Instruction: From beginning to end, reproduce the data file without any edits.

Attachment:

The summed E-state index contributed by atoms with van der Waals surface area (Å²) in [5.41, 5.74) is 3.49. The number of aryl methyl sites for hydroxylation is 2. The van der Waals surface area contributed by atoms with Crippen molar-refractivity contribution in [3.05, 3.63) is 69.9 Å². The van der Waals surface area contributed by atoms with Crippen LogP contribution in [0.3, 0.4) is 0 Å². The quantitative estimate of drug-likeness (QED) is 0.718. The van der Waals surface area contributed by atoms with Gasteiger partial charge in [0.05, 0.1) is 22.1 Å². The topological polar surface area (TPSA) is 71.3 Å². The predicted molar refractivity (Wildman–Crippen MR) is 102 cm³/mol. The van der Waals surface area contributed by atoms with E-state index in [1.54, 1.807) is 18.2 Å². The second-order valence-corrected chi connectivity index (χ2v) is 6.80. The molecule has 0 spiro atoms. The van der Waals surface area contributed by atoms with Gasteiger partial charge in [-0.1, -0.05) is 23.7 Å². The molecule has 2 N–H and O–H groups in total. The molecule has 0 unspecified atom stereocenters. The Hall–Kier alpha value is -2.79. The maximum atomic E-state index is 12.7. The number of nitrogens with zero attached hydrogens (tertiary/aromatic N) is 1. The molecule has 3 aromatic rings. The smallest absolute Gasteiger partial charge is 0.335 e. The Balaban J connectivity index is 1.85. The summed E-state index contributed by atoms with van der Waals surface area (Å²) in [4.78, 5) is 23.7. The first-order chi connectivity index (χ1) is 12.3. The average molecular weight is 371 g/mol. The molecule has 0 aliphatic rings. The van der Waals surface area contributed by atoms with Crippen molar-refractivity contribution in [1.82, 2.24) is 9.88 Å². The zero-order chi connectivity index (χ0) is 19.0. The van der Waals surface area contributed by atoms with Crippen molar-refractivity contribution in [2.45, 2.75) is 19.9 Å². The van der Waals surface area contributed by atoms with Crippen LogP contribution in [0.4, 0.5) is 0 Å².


The summed E-state index contributed by atoms with van der Waals surface area (Å²) in [5.41, 5.74) is 3.49. The number of aryl methyl sites for hydroxylation is 2. The van der Waals surface area contributed by atoms with Crippen molar-refractivity contribution in [3.05, 3.63) is 69.9 Å². The van der Waals surface area contributed by atoms with Crippen LogP contribution in [0.3, 0.4) is 0 Å². The quantitative estimate of drug-likeness (QED) is 0.718. The van der Waals surface area contributed by atoms with Gasteiger partial charge in [0.05, 0.1) is 22.1 Å². The topological polar surface area (TPSA) is 71.3 Å². The predicted molar refractivity (Wildman–Crippen MR) is 102 cm³/mol. The van der Waals surface area contributed by atoms with E-state index in [1.54, 1.807) is 18.2 Å². The second-order valence-corrected chi connectivity index (χ2v) is 6.80. The molecule has 0 spiro atoms. The van der Waals surface area contributed by atoms with Gasteiger partial charge in [-0.1, -0.05) is 23.7 Å². The molecule has 2 N–H and O–H groups in total. The molecule has 0 unspecified atom stereocenters. The Hall–Kier alpha value is -2.79. The maximum atomic E-state index is 12.7. The number of nitrogens with zero attached hydrogens (tertiary/aromatic N) is 1. The molecule has 3 aromatic rings. The smallest absolute Gasteiger partial charge is 0.335 e. The Balaban J connectivity index is 1.85. The summed E-state index contributed by atoms with van der Waals surface area (Å²) in [4.78, 5) is 23.7. The first-order chi connectivity index (χ1) is 12.3. The average molecular weight is 371 g/mol. The molecule has 0 aliphatic rings. The van der Waals surface area contributed by atoms with Crippen molar-refractivity contribution in [1.82, 2.24) is 9.88 Å². The zero-order chi connectivity index (χ0) is 19.0. The van der Waals surface area contributed by atoms with Crippen molar-refractivity contribution in [2.45, 2.75) is 19.9 Å². The van der Waals surface area contributed by atoms with Crippen LogP contribution in [0.4, 0.5) is 0 Å².